Massimo Bardi, Michael True, Catherine L. Franssen, Casey Kaufman, Amanda Rzucidlo, Kelly G. Lambert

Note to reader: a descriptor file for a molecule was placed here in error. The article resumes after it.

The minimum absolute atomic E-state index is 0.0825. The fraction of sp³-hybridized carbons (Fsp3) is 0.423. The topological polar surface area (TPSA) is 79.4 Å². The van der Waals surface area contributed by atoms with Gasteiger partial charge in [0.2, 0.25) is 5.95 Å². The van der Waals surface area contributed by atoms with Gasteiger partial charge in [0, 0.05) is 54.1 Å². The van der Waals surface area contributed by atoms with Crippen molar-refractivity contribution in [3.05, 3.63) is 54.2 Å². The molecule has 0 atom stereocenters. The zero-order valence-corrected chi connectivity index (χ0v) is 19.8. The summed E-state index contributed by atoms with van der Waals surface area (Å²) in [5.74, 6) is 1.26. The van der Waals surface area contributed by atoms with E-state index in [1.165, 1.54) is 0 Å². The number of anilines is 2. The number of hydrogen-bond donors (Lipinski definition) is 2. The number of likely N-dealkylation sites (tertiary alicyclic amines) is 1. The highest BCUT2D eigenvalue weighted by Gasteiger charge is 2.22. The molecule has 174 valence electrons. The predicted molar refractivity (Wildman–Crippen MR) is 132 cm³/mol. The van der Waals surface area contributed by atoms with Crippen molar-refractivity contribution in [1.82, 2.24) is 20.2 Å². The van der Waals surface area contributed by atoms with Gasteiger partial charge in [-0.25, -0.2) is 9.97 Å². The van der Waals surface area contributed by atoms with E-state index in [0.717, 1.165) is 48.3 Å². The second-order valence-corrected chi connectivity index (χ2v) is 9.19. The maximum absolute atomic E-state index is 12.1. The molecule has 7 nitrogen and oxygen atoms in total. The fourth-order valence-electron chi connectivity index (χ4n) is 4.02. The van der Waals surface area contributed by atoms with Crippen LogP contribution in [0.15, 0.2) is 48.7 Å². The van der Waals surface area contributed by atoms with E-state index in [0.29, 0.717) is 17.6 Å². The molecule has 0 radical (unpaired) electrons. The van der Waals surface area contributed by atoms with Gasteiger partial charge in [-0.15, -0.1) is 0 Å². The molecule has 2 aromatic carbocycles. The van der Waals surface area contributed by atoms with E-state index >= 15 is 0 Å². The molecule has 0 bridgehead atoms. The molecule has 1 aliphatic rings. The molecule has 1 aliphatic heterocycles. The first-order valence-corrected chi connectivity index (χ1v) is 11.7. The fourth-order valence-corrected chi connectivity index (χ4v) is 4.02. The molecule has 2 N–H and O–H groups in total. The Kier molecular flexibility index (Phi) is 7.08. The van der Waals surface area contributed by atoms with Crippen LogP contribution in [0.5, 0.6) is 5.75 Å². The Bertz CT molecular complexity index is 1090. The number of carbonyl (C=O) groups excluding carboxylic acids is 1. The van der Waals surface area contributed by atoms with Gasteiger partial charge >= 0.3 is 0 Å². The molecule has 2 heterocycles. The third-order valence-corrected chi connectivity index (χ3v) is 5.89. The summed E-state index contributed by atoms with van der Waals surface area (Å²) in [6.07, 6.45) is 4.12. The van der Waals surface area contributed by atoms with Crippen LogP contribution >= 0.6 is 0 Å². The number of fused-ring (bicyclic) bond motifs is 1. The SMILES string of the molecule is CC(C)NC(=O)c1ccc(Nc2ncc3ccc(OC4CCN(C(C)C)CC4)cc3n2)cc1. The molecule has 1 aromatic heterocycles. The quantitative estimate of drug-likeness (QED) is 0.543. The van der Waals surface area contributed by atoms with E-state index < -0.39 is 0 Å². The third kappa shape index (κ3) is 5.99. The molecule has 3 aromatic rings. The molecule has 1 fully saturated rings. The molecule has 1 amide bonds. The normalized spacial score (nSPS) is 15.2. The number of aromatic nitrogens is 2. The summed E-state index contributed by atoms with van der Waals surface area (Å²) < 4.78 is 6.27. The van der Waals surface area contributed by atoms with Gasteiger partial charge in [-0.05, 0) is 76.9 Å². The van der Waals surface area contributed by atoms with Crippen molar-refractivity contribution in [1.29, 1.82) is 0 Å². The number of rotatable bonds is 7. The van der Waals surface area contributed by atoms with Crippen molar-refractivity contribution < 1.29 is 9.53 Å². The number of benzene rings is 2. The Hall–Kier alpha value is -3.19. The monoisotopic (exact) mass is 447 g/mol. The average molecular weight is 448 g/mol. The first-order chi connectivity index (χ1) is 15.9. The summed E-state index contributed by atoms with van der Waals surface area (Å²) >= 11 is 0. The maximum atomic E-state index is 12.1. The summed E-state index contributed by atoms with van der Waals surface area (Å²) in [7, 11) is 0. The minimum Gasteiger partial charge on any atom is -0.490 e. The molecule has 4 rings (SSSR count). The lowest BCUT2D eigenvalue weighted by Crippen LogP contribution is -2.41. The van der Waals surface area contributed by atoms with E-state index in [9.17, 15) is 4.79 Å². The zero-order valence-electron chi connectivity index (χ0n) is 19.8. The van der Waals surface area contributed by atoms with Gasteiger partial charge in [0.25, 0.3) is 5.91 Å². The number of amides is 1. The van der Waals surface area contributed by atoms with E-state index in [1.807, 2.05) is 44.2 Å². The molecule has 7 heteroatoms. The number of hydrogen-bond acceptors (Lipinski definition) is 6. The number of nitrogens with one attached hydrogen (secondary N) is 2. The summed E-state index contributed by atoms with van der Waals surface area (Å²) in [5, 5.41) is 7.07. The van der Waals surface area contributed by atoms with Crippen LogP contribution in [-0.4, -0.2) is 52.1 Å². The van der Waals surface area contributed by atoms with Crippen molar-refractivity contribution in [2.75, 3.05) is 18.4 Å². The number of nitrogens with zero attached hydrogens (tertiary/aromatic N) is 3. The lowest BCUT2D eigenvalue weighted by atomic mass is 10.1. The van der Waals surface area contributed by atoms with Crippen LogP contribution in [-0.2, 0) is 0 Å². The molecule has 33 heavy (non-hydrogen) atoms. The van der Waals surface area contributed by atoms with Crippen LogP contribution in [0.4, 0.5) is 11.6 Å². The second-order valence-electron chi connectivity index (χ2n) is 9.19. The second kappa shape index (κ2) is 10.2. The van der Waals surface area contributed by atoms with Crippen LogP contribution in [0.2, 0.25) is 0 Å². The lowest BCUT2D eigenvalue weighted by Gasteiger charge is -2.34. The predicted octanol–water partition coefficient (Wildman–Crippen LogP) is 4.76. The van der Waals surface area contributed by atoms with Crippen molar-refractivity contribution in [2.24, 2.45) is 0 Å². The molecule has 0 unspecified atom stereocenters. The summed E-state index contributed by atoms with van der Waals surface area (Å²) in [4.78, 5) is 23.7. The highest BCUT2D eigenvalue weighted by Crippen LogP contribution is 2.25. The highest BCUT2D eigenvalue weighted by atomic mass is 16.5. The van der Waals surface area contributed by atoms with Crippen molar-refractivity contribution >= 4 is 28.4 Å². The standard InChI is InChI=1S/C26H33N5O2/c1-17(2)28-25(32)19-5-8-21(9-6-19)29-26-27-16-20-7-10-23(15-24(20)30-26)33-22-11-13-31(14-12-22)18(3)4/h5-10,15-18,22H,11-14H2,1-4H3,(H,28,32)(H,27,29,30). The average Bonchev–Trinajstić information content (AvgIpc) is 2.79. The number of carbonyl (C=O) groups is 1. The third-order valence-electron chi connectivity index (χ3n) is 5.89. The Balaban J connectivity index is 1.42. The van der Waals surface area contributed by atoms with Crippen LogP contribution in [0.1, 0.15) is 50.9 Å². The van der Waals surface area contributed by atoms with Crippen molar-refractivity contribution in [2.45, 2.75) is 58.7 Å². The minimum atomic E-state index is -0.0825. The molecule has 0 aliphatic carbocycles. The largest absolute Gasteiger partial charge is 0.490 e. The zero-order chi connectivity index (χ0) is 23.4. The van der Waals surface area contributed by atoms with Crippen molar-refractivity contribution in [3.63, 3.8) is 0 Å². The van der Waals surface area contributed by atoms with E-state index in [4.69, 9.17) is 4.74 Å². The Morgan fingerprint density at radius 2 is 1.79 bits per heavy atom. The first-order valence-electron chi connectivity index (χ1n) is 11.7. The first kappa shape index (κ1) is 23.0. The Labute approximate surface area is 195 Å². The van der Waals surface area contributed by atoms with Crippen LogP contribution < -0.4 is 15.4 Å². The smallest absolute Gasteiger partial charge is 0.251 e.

Effort-Based Reward (EBR) training strengthens associations between effort and rewards, leading to increased persistence in an unsolvable task when compared to control animals. EBR training involves placing animals in a test apparatus in which they are trained to dig in mounds to retrieve froot loop rewards (contingent group); these animals are compared to control animals that are given the same number of rewards, regardless of expended effort (noncontingent group). In the current study, the effect of EBR training on performance in a spatial task (Dry Land Maze) was explored to determine cognitive resilience during behavioral testing. Additionally, animals received BrdU injections during training to assess the role of neurogenesis on subsequent behavioral performance. Following the probe test, animals were perfused so that fos-immunoreactive (ir) cells in the hippocampus and cortical areas could be assessed. Behavioral results indicated that contingent rats were approximately 50% more efficient in locating and interacting with the previous baited well during the probe test than noncontingent animals, recruiting approximately 20% less c-fos ir-cells in the insular cortex, retrosplenial cortex, and dentate gyrus. A multidimensional scaling analysis grouped noncontingent animals together in a quadrant characterized by high latencies to find the previous baited well and higher ir-cell activation in the aforementioned areas. Thus, our data support the hypothesis that the EBR training enhances both cognitive functioning and emotional regulation during challenging events. Considering the ongoing controversy about the efficacy of pharmacological interventions in treating depression, the EBR model provides a valuable alternative for the investigation of the neurobiology of mood disorders.